B2C Payments will be be 10x cheaper but volumes will increase 10x

The Fintech revolution is Moore’s  Law finally impacting Banking, Finance, Securities and Insurance (BFSI). If the cost of a payment is simply a flicker of attention from a server somewhere whose cost is dropping every year, expect the price charged for payment to eventually catch up to this reality.

At a macro level, payments is the big one.

When you find a market worth $1.5 trillion (yes, trillion) growing at 20%, pay attention!

“Business-to-consumer (B2C) ecommerce sales worldwide will reach $1.471 trillion in 2014, according to new figures from eMarketer, increasing nearly 20% over 2013.”

Note that this is only B2C. That is what I want to focus on today. B2B payments is another big market and there are cross-overs in the supply chain world i.e. B2B2C or distribution finance. However in this post I want to focus only on B2C.

Lets move from the macro 30,000 foot level to the micro ground level view of a small business wanting to sell something online. By small, think really, really small. Think of the Uber driver and the AirBnB host, the eBay seller, the family business in the developing world. Or a creative person selling a book or music or painting. Or a consultant selling expertise.

There is no shortage of options. To make it easier, I put them into three categories.

Category One: Kinder, gentler Paypal.

Paypal set the pricing standard with 2.9% plus 30c. Many ventures follow that pricing model (with some tweaks) but add value around:

  • User experience. Sending your customer from your site/app to Paypal is needless friction for customers and bad branding for the seller.
  • Countries where Paypal is difficult.
  • Fewer issues for sellers around holdbacks and frozen funds.

Companies in this category include:



Amazon (Checkout + LogIn and Pay)

Braintree (now Paypal)








You can also put in this category all the vendors such as Authorize.net that use the Credit Card rails.

Note: I am counting the fees to the seller i.e. the cost to receive funds. Sending money is usually free i.e. no cost to buyer.

Category Two: Flat Fee Disrupters:

Most in this category charge a flat monthly fee (like a SaaS product) without any % based on transaction value. These tend to appeal to sellers with higher volume of sales. Most of these payments vendors have tiered pricing based on features, so the entry level is low. At scale, the cost of the monthly subscription is tiny compared to pricing based on a % of the transaction value. I don’t see a Freemium play yet, but expect this will come.

Take-A-Payment (from Web.com)

FetchApp aka Shopify


Paystand (which I have covered here).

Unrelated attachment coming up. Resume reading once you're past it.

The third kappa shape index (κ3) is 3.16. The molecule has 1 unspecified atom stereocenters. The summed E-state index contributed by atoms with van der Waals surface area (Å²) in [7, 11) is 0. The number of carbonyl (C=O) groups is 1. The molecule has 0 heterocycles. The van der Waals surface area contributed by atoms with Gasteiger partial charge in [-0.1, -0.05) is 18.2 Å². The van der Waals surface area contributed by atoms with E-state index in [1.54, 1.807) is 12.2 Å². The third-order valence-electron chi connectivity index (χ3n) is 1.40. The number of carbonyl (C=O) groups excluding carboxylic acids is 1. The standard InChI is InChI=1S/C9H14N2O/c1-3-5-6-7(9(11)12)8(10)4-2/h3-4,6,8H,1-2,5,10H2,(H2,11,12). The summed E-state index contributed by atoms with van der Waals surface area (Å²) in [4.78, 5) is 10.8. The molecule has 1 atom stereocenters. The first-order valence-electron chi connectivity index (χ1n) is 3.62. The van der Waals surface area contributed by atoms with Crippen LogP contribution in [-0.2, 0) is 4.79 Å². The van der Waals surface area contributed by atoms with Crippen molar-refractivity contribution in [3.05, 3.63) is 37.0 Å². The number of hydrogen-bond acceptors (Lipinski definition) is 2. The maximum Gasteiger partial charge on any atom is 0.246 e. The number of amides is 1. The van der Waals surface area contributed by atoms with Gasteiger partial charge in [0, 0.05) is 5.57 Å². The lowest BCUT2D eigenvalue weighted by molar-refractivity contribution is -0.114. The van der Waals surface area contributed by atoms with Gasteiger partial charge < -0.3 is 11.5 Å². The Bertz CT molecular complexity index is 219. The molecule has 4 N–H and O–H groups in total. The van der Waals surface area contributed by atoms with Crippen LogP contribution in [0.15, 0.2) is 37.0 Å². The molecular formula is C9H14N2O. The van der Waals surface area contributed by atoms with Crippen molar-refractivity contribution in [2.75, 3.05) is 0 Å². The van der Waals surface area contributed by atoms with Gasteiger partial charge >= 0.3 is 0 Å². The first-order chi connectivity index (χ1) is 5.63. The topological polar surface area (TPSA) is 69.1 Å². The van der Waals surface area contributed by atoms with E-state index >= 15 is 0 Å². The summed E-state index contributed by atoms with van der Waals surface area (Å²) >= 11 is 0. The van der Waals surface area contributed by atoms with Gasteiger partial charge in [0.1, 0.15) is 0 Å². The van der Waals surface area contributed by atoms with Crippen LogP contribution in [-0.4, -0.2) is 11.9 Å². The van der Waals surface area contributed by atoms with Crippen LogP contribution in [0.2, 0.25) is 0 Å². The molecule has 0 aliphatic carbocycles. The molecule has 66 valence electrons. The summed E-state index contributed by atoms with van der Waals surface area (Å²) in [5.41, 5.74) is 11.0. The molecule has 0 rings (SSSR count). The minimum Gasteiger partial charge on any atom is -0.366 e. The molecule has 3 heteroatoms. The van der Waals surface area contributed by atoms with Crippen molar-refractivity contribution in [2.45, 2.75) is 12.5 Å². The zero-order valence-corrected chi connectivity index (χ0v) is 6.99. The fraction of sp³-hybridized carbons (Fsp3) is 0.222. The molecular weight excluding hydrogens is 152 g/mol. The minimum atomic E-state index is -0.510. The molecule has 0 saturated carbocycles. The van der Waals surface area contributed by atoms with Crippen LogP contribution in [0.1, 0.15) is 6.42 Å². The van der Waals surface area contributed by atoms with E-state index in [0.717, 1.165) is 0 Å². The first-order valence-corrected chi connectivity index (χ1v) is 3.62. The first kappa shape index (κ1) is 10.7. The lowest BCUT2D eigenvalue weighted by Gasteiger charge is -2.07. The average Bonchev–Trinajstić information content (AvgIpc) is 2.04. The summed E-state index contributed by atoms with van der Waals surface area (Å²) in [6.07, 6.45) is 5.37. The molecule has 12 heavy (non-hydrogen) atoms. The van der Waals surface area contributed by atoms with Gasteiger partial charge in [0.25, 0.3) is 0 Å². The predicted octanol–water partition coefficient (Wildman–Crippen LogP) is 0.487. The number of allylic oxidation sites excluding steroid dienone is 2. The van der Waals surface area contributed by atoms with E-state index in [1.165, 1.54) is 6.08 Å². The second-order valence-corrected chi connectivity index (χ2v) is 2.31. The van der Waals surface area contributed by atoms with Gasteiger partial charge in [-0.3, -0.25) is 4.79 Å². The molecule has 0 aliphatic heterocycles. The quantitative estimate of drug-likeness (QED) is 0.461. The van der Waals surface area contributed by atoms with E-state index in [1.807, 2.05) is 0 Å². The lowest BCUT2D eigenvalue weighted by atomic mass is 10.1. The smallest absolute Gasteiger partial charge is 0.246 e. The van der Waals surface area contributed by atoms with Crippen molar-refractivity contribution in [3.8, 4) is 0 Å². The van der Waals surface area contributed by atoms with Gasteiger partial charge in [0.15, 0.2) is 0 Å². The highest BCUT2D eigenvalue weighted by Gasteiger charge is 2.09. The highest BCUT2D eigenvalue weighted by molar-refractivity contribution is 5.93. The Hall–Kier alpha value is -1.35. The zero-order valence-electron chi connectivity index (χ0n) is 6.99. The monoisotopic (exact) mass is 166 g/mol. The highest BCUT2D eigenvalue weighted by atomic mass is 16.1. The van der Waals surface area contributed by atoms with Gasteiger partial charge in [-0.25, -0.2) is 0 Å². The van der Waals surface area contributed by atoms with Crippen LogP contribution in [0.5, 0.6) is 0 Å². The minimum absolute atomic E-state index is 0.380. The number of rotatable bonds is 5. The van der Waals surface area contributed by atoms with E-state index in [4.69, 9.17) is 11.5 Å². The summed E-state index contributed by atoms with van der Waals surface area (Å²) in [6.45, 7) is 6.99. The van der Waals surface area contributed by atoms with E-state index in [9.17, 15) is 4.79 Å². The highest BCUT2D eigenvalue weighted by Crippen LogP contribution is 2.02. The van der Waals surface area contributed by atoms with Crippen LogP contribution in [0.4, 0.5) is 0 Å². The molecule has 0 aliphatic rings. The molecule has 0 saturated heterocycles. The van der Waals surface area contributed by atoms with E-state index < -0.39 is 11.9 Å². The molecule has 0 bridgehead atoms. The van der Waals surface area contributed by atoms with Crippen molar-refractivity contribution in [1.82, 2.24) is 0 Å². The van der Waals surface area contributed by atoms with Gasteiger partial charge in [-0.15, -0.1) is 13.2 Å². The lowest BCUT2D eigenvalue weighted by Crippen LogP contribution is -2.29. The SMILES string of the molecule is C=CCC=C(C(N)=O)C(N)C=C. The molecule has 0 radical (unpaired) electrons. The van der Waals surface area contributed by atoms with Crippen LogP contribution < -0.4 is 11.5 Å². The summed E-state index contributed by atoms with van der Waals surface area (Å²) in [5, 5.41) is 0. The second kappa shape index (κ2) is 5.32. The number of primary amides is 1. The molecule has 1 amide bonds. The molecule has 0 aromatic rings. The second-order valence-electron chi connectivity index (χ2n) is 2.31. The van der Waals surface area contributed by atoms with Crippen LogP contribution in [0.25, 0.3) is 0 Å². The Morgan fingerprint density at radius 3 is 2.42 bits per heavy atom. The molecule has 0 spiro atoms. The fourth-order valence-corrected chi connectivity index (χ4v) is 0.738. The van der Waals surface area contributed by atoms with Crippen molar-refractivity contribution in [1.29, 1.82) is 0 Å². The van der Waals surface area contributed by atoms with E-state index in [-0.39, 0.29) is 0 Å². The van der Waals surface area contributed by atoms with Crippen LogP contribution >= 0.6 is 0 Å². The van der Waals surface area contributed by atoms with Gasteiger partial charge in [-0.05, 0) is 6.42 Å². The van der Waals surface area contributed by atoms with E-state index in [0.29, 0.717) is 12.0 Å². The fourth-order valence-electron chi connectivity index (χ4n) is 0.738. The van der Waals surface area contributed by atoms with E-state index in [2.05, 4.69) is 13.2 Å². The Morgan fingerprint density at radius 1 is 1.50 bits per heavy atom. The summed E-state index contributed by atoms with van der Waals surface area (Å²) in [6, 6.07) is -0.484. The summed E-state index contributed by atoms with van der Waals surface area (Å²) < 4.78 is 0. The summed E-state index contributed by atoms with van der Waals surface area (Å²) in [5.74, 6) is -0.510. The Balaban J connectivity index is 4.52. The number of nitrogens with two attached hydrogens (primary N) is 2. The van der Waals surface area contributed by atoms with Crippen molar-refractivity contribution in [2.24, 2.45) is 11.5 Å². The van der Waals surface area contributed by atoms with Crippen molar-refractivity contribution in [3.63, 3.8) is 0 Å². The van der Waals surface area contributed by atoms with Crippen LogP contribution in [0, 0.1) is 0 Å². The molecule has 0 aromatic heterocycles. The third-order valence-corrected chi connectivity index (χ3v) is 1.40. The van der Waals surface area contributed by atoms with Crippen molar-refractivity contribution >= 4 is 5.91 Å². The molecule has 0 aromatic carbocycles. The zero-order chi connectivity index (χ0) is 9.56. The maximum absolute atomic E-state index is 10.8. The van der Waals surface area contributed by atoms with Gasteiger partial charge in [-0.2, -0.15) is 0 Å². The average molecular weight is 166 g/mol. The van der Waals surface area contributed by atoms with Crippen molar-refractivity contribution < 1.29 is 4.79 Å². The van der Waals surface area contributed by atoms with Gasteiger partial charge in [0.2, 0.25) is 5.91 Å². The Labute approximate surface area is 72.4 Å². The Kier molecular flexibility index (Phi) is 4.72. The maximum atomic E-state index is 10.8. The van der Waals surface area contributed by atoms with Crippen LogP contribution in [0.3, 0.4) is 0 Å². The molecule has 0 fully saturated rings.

Category Three: Direct Debit from Bank A/C.

This is not always appealing to the buyer (i.e no credit), but it is a lot cheaper to the seller. This is where I would put services such as:



Category Four: From Digital Wallet

This is where all the Micropayments services go plus all the Big Tech vendors such as Google and Facebook go. Once the idea catches on that you can send a digital token of money as easily as you can send an email or text message, we will be on the path to Free Payments (monetized through data or Freemium upsell).

The venture that is hard to categorize is Dwolla, which charges just 25 cents (and transactions below $10 are free). So they almost free. Yet they also have a B2B part of their offering. Dwolla will be interesting to watch.

Technically, the trends to watch are a) Bitcoin/Blockchain and b) emerging W3C standards for payments.

The societal mega trend that drives this is the rise of the Rest and micro multinationals ie cross border trade for tiny firms. Alibaba is the behemoth to watch.

We have already seen mega raises in this space from Adyen, Klarna and BlueSnap. For a long time, payments has been the boulevard of broken dreams. This is changing now. These ventures are showing major traction today not just dreams of future disruption.

I have seen other big waves of disruption go through 3 phases;

  • Shock, horror, prices will be decimated (literally meaning what costs $1 will cost 10c).
  • Observing that lower prices drives growth. 10x more people paying 10c is still $1. This happened when equities brokerage was decimated by first deregulation and then the Internet.
  • Figuring out how to add value. That 10c is a commodity race to the bottom and volume won’t save most players. Payments is simply an enabler for some other value creation. This is what ventures that are payments disguised as e-commerce such as Uber, AirBnB and Alibaba discovered.

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